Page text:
Yeah, it’s definitely a recurring topic.
What influenced Savin Hill, both ideologically and musically?
Well, it’s coming from life experience. I was born in Savin Hill, a part of Dorchester. There was a lot of formative experience there: a lot of hanging out, a lot hijinks and chicanery. It was the first place I ever lifted a lager and tilted it towards my lips. The song “Savin Hill” also deals with later on in life, with competition, relationships, work and hopes and aspirations. It’s real life experience on the record, through my own eyes and through the eyes of the other band members who also wrote some of the songs.
The songs on Savin Hill are, at the same time, gritty and infectiously melodic. The album’s relatively, eh, “accessible,” yet so honest. Was this something for which you were consciously striving?
Not really. We wanted Savin Hill to reflect what we like musically. We are hopeful that what we like, a few other people might like as well. But there was never a concerted effort to make it accessible to the masses; that was something never discussed or consciously attempted at. It was just a bunch of guys in a room with a producer and an engineer. We came at our producer with a bunch of songs and did some pre-production — and pre-production is just jamming on the songs and coming up with some ideas. We went into the studio once and came out with twelve songs. Then, we thought we should go back in again and we did another five songs. Savin Hill is just a reflection of where the band was at, at that time.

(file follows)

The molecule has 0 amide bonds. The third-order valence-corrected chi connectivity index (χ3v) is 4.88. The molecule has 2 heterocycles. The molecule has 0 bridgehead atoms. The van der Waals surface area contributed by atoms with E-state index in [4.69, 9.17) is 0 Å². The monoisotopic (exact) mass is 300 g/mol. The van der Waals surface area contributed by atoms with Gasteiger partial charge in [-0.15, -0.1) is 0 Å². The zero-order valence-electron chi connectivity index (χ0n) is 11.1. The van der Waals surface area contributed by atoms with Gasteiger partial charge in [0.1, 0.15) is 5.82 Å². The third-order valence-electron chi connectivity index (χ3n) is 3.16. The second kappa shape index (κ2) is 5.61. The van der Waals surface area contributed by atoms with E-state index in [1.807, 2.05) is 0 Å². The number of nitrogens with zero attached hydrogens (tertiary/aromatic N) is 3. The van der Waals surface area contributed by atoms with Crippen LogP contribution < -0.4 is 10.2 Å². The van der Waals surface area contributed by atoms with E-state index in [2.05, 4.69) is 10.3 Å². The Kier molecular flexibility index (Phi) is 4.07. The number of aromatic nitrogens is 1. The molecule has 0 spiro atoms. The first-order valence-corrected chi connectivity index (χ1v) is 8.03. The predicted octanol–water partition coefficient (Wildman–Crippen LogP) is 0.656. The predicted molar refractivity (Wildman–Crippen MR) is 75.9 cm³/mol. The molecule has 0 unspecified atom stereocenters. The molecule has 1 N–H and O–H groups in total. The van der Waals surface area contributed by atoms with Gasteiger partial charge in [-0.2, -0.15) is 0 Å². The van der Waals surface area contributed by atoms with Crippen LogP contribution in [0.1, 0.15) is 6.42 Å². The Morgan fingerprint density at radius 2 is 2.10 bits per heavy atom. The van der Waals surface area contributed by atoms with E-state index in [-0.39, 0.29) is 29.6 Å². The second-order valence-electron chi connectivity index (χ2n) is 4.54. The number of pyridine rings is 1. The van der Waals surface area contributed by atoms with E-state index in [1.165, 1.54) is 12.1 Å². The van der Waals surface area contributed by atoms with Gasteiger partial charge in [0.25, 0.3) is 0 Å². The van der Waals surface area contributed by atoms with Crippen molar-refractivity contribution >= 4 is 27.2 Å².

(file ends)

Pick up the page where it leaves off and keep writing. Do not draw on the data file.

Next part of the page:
The honest aspect of it is that you have guys in this outfit with life experience, and who have gone through real tangible difficulties growing up. That comes out on the record. You’re not dealing with a group of people who just got out of the ninth grade. There’s a vibrant spirit, there’s an intense, in-your face spirit. It’s a well-rounded record; we even touch on folk. I certainly did not want to make a record where every song sounds the same.
The politics of “working class” have become associated with this record. Do you feel that this is a working-class record, and that the Street Dogs are a working-class rock band?
Well, I would say that this record is working-class. We weren’t in the studio with a $500,000 budget. We had a small five figure budget — just barely reaching five digits so you can probably figure out what that means. The guys in the band have jobs, they’re holding down rents and things like that. We have bills and responsibilities, and we struggle to get by. So yeah, that would make us a working-class band and make Savin Hill a working class record. We’re not singing about entitlements, we’re not singing about silver spoons. At the same time, we’re not dissing that stuff, or being anti-white collar. We’re just being who we are. I mean, I only got five bucks in my pocket for gas, and I’m pulling up on an Exxon station. That’s pretty damn working-class, if you ask me. And Christ, it’s almost two bucks a gallon! Maybe that’s lower-class. Who knows? (conversation with gas station attendant discernible in background)